SPOKANE, Wash. — Spokane drivers faced some slick roads on Wednesday morning ahead of even more snow on the way. Most areas got 1 to 3 inches of snow overnight, but it fell on many untreated roads that were still slushy from snow earlier this week.
Several school districts closed or delayed the start of school Wednesday morning because of the snowy and icy roads.
- Christian Heritage School - 2 hours late
- Davenport School District - 2 hours late
- Garfield-Palouse School District - 2 hours late
- LaCrosse Schools - 2 hours late
- Medical Lake School District - 2 hours late
- Orofino School District - 2 hours late
- Pullman School District - 2 hours late
- Reardan-Edwall School District - 2 hours late
- Sprague-Lamont School District - 2 hours late
- Summit Valley - 2 hours late
- Timberline Schools - 2 hours late
- Whitepine School District - 2 hours late
- Colton School District - Emergency bus routes
The National Weather Service in Spokane noted there was a wide variation in snow intensities across Eastern Washington and North Idaho with the overnight snow. A narrow band of heavy snow meant higher accumulations in the Spokane area.
The slick roads have led to dozens of crashes. On Westbound I-90 near Sprague Lake, Washington State Patrol tweeted a photo of an armored vehicle that rolled over.
Some areas were also dealing with power outages on Wednesday morning.
All of this is something of a test run ahead of significant snow expected Wednesday night and into most of Thursday.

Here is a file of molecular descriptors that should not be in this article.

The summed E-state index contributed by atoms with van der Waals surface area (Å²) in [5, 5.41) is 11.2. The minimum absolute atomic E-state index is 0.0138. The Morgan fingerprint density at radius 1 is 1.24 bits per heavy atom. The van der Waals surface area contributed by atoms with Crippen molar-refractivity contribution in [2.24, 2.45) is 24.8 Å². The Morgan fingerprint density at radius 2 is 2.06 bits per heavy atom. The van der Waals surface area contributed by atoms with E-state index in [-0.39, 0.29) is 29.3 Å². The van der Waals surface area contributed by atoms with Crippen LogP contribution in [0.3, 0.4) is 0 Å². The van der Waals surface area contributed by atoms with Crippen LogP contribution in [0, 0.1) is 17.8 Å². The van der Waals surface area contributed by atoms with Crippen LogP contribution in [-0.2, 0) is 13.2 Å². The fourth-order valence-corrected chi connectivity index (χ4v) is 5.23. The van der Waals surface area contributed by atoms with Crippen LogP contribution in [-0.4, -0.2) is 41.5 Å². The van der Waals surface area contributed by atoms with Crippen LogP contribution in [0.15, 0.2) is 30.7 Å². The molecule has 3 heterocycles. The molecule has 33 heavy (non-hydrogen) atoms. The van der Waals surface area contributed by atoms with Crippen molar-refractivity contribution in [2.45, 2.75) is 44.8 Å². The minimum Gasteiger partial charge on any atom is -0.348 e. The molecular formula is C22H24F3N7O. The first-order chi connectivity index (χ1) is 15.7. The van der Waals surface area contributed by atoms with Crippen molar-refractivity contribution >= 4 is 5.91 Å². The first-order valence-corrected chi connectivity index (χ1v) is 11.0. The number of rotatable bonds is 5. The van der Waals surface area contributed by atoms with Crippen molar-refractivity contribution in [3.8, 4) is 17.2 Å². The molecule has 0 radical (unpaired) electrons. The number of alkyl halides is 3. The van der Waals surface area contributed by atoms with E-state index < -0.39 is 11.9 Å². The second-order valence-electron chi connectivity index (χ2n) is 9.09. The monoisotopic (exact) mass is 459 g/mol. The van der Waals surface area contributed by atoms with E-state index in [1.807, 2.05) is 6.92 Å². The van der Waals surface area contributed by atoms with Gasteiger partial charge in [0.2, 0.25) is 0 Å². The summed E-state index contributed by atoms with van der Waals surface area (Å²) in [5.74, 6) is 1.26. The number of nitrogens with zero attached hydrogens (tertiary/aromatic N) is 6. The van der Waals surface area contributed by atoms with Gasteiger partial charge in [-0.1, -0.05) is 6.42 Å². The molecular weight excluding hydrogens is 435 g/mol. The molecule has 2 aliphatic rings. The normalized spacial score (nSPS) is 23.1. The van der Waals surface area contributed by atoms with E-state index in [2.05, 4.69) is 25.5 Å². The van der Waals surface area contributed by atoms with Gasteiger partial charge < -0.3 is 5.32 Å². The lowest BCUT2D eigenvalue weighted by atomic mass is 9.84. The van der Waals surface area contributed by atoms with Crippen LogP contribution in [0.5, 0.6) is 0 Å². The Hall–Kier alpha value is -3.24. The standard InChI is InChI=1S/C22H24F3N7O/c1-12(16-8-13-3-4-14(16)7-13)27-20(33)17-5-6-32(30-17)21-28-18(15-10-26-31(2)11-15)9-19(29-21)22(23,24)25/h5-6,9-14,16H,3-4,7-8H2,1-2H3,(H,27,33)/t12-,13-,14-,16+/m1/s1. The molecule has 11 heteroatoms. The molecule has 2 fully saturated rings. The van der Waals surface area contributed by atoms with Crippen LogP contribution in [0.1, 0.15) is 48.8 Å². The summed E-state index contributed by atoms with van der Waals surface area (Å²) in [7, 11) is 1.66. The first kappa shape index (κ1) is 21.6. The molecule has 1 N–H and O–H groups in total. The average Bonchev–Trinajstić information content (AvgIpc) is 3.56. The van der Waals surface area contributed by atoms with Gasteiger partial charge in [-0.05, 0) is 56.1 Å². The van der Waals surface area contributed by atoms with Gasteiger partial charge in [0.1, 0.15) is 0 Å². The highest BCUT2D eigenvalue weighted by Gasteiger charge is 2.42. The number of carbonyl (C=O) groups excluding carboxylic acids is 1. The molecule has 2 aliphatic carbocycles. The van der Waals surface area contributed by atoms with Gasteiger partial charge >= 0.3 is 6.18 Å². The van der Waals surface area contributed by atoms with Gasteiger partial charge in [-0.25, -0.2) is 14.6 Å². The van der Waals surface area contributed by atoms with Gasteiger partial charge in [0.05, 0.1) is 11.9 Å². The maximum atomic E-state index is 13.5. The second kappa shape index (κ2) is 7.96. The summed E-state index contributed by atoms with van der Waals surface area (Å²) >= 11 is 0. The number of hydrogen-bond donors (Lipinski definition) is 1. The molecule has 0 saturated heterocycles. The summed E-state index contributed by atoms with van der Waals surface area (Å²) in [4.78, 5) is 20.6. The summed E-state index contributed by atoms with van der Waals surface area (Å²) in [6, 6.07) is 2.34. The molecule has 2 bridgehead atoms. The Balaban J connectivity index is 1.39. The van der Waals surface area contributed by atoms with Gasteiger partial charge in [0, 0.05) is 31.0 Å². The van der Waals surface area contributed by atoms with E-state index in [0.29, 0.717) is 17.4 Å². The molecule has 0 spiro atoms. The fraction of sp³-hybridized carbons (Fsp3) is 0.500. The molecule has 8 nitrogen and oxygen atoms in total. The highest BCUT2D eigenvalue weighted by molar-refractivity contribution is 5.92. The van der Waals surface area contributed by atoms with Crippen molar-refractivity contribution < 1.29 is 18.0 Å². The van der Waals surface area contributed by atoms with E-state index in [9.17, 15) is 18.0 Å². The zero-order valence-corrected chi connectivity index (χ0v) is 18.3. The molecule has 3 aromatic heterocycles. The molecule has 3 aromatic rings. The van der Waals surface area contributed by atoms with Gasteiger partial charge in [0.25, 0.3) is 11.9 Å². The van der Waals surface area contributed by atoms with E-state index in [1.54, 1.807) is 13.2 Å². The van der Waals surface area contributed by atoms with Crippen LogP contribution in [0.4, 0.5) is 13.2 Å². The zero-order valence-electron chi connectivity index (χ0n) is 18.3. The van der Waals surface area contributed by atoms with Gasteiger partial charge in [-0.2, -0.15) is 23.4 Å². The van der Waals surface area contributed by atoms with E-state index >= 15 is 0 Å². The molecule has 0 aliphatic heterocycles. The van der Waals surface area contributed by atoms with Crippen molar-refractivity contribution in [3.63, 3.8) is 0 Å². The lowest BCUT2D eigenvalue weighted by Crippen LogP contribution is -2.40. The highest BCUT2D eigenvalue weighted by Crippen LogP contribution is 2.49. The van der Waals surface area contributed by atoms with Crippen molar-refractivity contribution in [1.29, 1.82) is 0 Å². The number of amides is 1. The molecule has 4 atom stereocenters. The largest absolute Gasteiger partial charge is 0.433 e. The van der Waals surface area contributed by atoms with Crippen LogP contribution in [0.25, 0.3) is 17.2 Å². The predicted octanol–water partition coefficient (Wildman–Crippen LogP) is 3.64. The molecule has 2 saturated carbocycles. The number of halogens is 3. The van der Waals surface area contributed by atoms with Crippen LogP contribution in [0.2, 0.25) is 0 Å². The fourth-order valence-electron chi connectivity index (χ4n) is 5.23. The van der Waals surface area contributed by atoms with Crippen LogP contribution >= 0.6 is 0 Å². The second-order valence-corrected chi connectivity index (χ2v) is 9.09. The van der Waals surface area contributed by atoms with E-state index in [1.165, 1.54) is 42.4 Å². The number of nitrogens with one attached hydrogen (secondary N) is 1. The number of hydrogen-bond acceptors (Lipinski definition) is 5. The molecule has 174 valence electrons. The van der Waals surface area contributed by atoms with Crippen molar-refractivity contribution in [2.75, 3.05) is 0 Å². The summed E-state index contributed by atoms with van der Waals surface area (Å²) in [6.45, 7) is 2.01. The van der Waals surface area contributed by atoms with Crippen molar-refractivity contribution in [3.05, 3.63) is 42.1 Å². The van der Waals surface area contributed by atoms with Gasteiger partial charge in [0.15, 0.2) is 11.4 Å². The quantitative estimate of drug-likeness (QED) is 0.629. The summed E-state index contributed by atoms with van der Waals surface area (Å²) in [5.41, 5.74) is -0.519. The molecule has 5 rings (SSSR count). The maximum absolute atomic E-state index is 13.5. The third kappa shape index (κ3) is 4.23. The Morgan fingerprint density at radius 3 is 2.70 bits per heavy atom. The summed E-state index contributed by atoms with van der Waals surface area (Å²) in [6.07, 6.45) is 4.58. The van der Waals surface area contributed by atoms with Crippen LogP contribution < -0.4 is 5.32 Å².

Spokane, North Idaho, and most areas of eastern and northern Washington could see the largest dump of snowfall in a single event this season.
Significant snow events require three main ingredients:
- Cold, so it’s not rain
- Moisture to create the snow
- Energy or a storm to bring the moisture from the atmosphere to the ground
The incoming system has all three ingredients.
Winter storm watches go into effect on Wednesday evening at 6 p.m. for Central Washington and 10 p.m. for Spokane and all areas eastward. The watch will remain in effect until Thursday afternoon.
Snowfall totals will generally be between four and eight inches across the area, including in Spokane. Northern Washington and far North Idaho could push six to ten inches of snow, with the Silver Valley potentially gaining upwards of 12-14 inches at the top end of forecast snow totals.
Areas of concern are the Columbia Basin and the Lewis and Clark Valley. In these regions, the incoming moisture could be enough to bump temperatures up above freezing. That would be enough to cause a wintry mix or even a little rain to fall after the initial onset of snow.